Egoism and the Concept of One's Own Good

Dissertation, Brown University (1983)
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Abstract

There are two main tasks which I undertake in this thesis. First, I consider critically certain concepts of one's own good and the relation of these concepts to egoism. I distinguish between subjective and objective views of one's own good and argue that no subjective account, such as that offered by R. B. Brandt, is satisfactory. I attempt to provide an objective account of one's own good which is compatible with Moore's criticisms of the concept of "good for me". Unfortunately, the objective account which I present appears ill-suited to egoism, and I therefore consider whether there is either a non-subjective or objective account of one's own good which is compatible with egoism. I present and consider both a strong and weak "personal" conception of value, along with Kalin's view of formal value. I argue that the weak personal account of value does not accord with our preanalytic notions of one's own good and is not suited to egoism. I argue that neither the strong personal conception of value nor Kalin's formal conception of value is satisfactory. In discussing these views, I consider the relation of such views to universal egoism and the view that virtue or having a good will is part of one's own good. The second main task is to consider the objections to moral egoism raised by Richard Brandt, G. E. Moore, Brian Medlin, and Richard Feldman. The objections raised by these philosophers are of three sorts: that egoism is either not a moral theory, not a coherent theory, or an unsatisfactory account of our actual moral obligations. Of these objections I find only the third to be compelling. But even the force of this objection diminishes somewhat where the concept of one's own good is understood objectively and such things as virtue and having a good will are held to be intrinsically good for a person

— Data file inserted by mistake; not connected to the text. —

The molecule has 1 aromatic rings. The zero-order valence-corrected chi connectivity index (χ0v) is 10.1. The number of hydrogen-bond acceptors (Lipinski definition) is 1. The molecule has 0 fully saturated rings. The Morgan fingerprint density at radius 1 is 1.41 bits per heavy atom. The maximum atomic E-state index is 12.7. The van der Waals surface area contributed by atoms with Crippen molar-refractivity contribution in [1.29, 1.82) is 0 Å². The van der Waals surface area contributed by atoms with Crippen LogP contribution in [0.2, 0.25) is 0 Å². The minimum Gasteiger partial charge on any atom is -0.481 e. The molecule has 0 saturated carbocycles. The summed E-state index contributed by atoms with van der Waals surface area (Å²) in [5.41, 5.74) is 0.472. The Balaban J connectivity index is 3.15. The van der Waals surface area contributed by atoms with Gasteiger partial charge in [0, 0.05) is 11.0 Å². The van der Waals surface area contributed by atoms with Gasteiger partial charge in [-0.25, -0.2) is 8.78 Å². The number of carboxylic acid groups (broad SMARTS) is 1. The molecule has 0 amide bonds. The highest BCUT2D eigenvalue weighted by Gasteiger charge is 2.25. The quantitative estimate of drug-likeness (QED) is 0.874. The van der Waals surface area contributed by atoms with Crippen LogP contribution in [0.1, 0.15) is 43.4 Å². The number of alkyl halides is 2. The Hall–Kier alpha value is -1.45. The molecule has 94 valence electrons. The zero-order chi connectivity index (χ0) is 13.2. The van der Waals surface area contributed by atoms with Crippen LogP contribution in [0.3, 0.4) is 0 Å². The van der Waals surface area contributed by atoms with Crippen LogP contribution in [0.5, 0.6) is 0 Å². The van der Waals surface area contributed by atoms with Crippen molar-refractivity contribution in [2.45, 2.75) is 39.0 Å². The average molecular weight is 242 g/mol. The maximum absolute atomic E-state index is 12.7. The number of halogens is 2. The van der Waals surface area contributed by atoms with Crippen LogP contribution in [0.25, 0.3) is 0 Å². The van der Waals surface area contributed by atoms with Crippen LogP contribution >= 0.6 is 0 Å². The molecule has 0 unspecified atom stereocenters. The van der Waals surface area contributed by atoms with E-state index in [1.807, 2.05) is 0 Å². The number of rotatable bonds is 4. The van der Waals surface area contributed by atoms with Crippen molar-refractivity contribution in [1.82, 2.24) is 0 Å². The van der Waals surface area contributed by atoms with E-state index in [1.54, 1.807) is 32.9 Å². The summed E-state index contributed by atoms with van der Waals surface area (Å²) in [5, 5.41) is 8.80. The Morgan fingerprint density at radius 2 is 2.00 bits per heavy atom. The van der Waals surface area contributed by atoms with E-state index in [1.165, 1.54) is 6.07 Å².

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Noah Lemos
William & Mary

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